The Avon bottle looked like a stagecoach and sat precarious and dusty on the spindly metal shelving in the single bathroom shared by my family in the 70s. The beer-bottle brown angular container wasn’t easily identifiable as a stagecoach. It was so abstracted or, perhaps, so poorly designed, so that I couldn’t easily associate it with the elegant, jangling horse drawn carriages I glimpsed when my father watched Gunsmoke. I wonder now about these quirky packaging and marketing decisions made for men’s scents, meant, most likely, to attract women to buy them, much as dry dog food shaped like tiny pork chops is aimed at human consumers.
Some companies’ masculine perfume marketing was unapologetically contemporary, sexy, and playful, and often in ways that was inspired by gay male aesthetics. The mustachioed, muscular guy in tight jeans, both macho and meticulously curated — think of the construction worker in the 70s band YMCA — was, of course, a gay trope. Some of the icons of masculinity absorbed into the mainstream, exemplified by John Travolta in Saturday Night Fever and Urban Cowboy, recycled other gay ideals of masculinity to which later metrosexual, “queer eye” norms surely owe a great debt. It gives me pleasure now to imagine that so many conservative heterosexual families plied their dads with male fragrances marketed so shamelessly through gay-inspired imagery.
In fact, some of these fragrances are better described as “dad” scents, rather than as “manly” scents, not necessarily because of their scent profiles but because of the conservative, asexual message they connoted. By the early 70s, the stagecoach image evoked John Wayne, who was less a sexual fantasy for my mother’s generation than an icon of comforting white male assurance. The masculine Avon perfume bottles, in part, then, aimed at white suburban housewives, can be read as appeals to women’s contradictory anxieties and desires about changing sexual roles and gender norms. My mother enthusiastically wore micro mini skirts and white go-go boots, but she also yearned for the Marlborough man and, in fact, dated a living stereotype of a rodeo cowboy when I was about six or seven.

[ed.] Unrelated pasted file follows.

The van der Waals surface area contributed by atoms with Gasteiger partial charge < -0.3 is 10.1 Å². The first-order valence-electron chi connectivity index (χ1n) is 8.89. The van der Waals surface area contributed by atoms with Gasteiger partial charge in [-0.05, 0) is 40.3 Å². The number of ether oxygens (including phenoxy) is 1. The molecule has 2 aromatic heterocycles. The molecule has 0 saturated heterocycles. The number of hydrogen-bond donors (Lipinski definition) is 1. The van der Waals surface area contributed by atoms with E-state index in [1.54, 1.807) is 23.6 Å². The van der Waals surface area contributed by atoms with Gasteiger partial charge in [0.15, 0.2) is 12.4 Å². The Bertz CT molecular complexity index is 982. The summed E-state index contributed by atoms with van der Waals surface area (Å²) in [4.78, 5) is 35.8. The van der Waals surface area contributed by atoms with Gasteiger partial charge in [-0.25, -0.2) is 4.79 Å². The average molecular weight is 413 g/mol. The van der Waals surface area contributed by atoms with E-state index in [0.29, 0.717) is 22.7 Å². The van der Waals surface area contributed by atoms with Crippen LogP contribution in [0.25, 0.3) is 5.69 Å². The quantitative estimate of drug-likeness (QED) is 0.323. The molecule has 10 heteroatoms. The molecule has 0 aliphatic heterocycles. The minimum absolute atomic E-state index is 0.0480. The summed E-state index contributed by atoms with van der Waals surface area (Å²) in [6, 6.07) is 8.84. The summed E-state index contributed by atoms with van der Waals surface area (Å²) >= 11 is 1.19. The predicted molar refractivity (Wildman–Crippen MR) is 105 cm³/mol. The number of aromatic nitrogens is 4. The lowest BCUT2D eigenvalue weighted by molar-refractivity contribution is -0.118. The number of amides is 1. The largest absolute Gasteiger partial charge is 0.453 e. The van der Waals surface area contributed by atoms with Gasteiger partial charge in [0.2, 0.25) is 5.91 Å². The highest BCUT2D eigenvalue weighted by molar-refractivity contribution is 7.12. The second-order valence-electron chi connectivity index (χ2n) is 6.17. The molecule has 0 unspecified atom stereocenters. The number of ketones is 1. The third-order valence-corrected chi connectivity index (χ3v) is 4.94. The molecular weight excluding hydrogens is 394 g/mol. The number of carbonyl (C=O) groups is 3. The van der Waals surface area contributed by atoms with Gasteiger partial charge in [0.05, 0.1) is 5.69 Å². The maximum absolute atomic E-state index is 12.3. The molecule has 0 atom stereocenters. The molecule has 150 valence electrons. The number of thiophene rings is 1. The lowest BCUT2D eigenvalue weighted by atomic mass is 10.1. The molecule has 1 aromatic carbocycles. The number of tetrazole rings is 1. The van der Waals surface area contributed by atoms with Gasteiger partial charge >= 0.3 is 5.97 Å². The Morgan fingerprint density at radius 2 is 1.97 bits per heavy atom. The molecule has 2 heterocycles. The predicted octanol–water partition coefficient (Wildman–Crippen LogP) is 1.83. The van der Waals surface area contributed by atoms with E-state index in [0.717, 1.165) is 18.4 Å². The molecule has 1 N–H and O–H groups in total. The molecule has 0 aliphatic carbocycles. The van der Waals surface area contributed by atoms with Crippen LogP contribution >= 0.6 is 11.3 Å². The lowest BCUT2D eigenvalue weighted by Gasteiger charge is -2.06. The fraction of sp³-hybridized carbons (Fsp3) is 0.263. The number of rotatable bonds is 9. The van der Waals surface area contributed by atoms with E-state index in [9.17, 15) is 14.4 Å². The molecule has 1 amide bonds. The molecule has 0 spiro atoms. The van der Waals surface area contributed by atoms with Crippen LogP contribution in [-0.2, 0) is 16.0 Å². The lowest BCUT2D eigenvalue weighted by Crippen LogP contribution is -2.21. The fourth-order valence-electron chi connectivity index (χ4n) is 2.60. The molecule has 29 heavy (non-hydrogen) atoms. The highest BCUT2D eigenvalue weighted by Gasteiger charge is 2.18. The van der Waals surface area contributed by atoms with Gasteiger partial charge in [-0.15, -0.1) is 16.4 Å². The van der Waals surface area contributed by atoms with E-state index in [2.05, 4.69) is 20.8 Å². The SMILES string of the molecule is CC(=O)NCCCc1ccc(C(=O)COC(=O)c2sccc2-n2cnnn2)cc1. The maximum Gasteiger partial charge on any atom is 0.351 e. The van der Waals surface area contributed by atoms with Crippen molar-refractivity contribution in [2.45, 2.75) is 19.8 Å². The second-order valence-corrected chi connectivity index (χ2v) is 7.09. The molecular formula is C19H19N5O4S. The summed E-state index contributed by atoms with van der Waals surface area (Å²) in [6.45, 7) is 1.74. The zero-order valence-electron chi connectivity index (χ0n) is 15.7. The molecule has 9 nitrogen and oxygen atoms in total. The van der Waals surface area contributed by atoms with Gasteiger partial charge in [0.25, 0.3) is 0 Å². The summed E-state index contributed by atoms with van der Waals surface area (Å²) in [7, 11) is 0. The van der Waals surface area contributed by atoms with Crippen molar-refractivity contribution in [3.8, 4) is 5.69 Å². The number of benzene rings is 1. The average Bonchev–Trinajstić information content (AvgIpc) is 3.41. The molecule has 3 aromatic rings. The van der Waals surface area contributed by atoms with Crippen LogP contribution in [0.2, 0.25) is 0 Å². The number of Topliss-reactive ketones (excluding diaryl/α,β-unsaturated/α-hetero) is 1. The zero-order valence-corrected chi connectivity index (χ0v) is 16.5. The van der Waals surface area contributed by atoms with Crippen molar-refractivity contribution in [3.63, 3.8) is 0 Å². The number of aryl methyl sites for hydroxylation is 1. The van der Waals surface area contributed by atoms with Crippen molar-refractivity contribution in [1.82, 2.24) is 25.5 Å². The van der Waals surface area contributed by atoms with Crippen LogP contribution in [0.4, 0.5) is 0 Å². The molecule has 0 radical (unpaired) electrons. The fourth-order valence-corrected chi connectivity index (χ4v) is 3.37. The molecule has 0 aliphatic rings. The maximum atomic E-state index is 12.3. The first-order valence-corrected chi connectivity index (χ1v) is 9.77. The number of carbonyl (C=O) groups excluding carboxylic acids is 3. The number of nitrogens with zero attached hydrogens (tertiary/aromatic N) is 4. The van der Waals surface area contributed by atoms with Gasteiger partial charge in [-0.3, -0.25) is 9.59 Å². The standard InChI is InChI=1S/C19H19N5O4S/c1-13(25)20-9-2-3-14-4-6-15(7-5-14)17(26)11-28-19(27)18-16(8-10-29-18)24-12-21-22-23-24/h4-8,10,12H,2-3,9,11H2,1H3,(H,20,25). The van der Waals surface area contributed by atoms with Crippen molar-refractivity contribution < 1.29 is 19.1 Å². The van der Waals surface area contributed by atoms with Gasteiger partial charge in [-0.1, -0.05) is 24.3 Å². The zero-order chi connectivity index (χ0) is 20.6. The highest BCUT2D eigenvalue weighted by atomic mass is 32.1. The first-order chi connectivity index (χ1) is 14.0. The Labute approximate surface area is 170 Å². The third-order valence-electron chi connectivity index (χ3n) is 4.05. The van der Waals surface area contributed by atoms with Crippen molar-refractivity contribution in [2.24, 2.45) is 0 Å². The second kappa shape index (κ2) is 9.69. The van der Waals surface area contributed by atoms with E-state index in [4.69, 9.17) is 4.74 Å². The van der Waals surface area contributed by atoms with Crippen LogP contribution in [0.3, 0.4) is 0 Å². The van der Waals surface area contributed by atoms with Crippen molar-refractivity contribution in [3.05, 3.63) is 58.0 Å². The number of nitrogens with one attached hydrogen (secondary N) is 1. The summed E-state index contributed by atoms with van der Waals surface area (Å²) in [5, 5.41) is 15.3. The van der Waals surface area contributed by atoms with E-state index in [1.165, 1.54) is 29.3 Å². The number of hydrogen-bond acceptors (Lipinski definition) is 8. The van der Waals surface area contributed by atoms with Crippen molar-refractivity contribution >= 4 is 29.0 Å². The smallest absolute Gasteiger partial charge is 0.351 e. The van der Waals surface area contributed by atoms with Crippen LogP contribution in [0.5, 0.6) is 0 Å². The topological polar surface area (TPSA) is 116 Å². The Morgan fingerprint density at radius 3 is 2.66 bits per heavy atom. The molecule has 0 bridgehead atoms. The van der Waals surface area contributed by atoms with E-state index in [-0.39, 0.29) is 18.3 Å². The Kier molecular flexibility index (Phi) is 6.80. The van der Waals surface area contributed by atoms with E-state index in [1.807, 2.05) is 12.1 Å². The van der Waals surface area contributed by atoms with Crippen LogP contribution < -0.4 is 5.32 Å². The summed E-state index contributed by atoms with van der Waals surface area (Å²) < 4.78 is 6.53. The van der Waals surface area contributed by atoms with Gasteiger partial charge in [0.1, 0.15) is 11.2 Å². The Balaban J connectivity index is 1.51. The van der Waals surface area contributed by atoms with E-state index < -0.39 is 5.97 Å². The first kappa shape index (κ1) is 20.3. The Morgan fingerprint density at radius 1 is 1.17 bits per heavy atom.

And, again, these evolving messages of masculinity were not pushed solely, or perhaps even primarily, to men. They were, at least in part, meant to appeal to women’s ideas about what men should be like, and in a genre that, partly because it was insignificant “women’s stuff,” could be dismissed as trivial and cosmetic. While it is true that, in the post CK One era, perfume marketing sometimes blazes its transgressive gender messages across the sky, such consumer-oriented aesthetic gender negotiation still often flies stealthily under the mainstream radar, or may even be hidden in plain sight.
As with many mass market aesthetic products, including fast fashion and pop music, perfume can, for better and worse, be excused or dismissed as unserious, both by gender subversives and by rigid enforcers of boy/girl boundaries. By and large, the conservatively heterosexual world still seems willing to overlook — or to pretend not to see — perfume marketing’s radical incursion into the mainstream’s (mostly) binary gender commitments. Even on this most masculine of U.S. holidays, Father’s Day, with its ongoing evocations of pipe smoke, fishing rods, racing cars, and cowboy boots, conservative America continues to take style and scent cues from gay culture. It is almost as if great swathes of red America are participating in a Queer Eye episode and they don’t even know it.